SheThePeople Correspondent Neha Dhingra went to the St Thomas Church at Loreto House at Middleton Row in Calcutta to meet sister Blessela and speak about the canonisation of Mother Teresa.
A mother for all. That’s how we all have remembered Mother Teresa but today with her canonisation in Rome, she would officially be included in the canon, or a list of recognised saints. Hundreds of thousands of people are expected to fill St Peter’s Square to see Pope Francis lead the ceremony. She died in 1997 – aged 87 – and was beatified in 2003, the first step to sainthood. Mother Teresa’s journey started out as a simple girl born in the Macedonian Capitol Skopje.
Canonisation is the act by which the Orthodox, Oriental Orthodoxy, Roman Catholic, or Anglican Church declares that a person who has died was a saint, upon which declaration the person is included in the canon, or list, of recognized saints.
September the 4th will go down in history as “the mother of all” will be declared a saint and “now her name shall be chanted in holy prayers and her image shall adorn a halo on the head when remembered by her lovers,” explained Sister Blessela to our correspondent Dhingra. It all started with a realisation that she was to serve the people. “One day while travelling back to her quarters in a Calcutta tram she realized that the Lord has spoken to her and asked her to fulfil the mission of her life which was to help the poor and needy with all she had,” sister Blessela recalls of Mother Teresa’s story.
Mother Teresa founded a sisterhood that runs 19 homes, and won the Nobel Peace Prize.
“She brought down heaven on earth for all” said a teacher at Loreto Entally who is also a volunteer at the Missionaries of Charity Pricillia Dawn. “I was not lucky enough to see her at work but I have flashes of childhood memory of my visits to the Mother’s house where I always saw her at work but with a brighting smile.” She wanted to follow her step and joined Loreto to become a teacher.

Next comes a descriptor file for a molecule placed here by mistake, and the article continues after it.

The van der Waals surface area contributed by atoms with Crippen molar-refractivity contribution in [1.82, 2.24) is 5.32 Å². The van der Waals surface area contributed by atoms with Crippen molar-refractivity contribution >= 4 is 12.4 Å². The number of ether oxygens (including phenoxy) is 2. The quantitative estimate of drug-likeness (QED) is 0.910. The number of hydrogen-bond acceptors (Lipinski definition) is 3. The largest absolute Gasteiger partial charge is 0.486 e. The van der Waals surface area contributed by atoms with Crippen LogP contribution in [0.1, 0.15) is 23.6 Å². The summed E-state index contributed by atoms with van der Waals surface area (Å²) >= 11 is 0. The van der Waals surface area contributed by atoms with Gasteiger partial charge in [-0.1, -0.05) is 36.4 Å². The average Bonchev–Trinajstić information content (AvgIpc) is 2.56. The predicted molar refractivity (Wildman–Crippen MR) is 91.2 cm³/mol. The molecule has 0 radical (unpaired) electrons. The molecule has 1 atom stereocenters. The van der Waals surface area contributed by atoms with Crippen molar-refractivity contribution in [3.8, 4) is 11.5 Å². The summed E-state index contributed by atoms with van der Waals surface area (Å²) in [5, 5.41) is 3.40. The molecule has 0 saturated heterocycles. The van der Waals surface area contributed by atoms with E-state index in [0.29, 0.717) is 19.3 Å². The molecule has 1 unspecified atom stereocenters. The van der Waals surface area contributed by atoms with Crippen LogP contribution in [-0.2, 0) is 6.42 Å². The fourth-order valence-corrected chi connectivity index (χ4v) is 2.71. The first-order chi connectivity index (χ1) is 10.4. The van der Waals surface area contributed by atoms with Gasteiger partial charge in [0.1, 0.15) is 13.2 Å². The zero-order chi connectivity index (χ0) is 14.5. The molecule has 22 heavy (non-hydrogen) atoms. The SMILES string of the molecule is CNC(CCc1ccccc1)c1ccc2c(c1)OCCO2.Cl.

Sister Cyril who currently is not a regular at the Missionaries of Charity due to her age (she is 78) but was one of the lucky few to have worked closely with Mother Teresa. “I was new in Kolkata when I came here under the Loreto Order of sisters, by that time Mother Teresa had already left to form the Missionaries of Charity… She does not require a Canonization ceremony, she is already a saint in the hearts of millions,” says Sister Cyril To SheThePeople in a telephonic chat.
In 2002, the Vatican ruled that an Indian woman’s stomach tumour had been miraculously cured after prayers to Mother Teresa. The Pope cleared the way for sainthood last year when he recognised a second miracle attributed to her reports BBC
Kolkata-based Kounteya Sinha who is the official photographer of the Sainthood project spoke with SheThePeople from The Vatican who is there for the canonisation. “ I am privileged to be a part of the Canonisation ceremony, I am especially invited by the Pope for the function. I always admired Mother Teresa, I can’t believe how the world came together for my city and my Saint. I hope some of them land up in Kolkata in the near future. The Sainthood Project was an incredibly difficult idea to execute. Standing in this scorching sub for hours without anyone else to hold the other side of the rope was tough. But some one or the other from some part of the world picked up the rope and stood there glorifying Kolkata.”